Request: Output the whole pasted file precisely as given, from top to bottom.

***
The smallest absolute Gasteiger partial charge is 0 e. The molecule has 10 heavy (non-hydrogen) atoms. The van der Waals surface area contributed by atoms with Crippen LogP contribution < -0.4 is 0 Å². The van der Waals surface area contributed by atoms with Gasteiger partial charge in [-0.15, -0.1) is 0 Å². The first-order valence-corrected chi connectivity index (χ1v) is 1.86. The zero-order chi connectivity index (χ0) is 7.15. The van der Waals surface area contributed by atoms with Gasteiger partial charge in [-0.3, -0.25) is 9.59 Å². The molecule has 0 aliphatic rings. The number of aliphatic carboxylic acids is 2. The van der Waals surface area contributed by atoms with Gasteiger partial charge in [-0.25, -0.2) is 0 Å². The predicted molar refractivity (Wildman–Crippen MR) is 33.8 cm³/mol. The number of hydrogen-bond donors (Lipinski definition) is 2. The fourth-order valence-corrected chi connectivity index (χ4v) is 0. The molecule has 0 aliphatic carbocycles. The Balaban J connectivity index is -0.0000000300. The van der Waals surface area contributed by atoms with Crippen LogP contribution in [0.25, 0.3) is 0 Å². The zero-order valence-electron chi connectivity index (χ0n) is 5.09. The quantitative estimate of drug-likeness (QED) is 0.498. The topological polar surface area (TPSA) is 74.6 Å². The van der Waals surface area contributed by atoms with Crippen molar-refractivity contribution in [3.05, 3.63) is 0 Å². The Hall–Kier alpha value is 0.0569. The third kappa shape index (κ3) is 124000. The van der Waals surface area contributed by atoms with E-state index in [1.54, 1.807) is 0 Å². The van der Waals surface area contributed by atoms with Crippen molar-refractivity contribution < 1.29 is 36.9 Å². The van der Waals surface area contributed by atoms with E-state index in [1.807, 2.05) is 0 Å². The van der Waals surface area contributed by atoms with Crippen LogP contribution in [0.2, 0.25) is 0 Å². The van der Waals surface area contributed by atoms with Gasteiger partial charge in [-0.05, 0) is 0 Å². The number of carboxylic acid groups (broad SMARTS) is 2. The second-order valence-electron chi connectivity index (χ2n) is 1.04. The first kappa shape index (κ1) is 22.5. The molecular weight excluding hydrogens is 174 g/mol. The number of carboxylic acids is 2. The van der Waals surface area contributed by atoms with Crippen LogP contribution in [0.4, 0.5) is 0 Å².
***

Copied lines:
The smallest absolute Gasteiger partial charge is 0 e. The molecule has 10 heavy (non-hydrogen) atoms. The van der Waals surface area contributed by atoms with Crippen LogP contribution < -0.4 is 0 Å². The van der Waals surface area contributed by atoms with Gasteiger partial charge in [-0.15, -0.1) is 0 Å². The first-order valence-corrected chi connectivity index (χ1v) is 1.86. The zero-order chi connectivity index (χ0) is 7.15. The van der Waals surface area contributed by atoms with Gasteiger partial charge in [-0.3, -0.25) is 9.59 Å². The molecule has 0 aliphatic rings. The number of aliphatic carboxylic acids is 2. The van der Waals surface area contributed by atoms with Gasteiger partial charge in [-0.25, -0.2) is 0 Å². The predicted molar refractivity (Wildman–Crippen MR) is 33.8 cm³/mol. The number of hydrogen-bond donors (Lipinski definition) is 2. The fourth-order valence-corrected chi connectivity index (χ4v) is 0. The molecule has 0 aliphatic carbocycles. The Balaban J connectivity index is -0.0000000300. The van der Waals surface area contributed by atoms with Crippen LogP contribution in [0.25, 0.3) is 0 Å². The zero-order valence-electron chi connectivity index (χ0n) is 5.09. The quantitative estimate of drug-likeness (QED) is 0.498. The topological polar surface area (TPSA) is 74.6 Å². The van der Waals surface area contributed by atoms with Crippen molar-refractivity contribution in [3.05, 3.63) is 0 Å². The Hall–Kier alpha value is 0.0569. The third kappa shape index (κ3) is 124000. The van der Waals surface area contributed by atoms with E-state index in [1.54, 1.807) is 0 Å². The van der Waals surface area contributed by atoms with Crippen molar-refractivity contribution < 1.29 is 36.9 Å². The van der Waals surface area contributed by atoms with E-state index in [1.807, 2.05) is 0 Å². The van der Waals surface area contributed by atoms with Crippen LogP contribution in [0.2, 0.25) is 0 Å². The van der Waals surface area contributed by atoms with Gasteiger partial charge in [-0.05, 0) is 0 Å². The number of carboxylic acid groups (broad SMARTS) is 2. The second-order valence-electron chi connectivity index (χ2n) is 1.04. The first kappa shape index (κ1) is 22.5. The molecular weight excluding hydrogens is 174 g/mol. The number of carboxylic acids is 2. The van der Waals surface area contributed by atoms with Crippen LogP contribution in [0.4, 0.5) is 0 Å².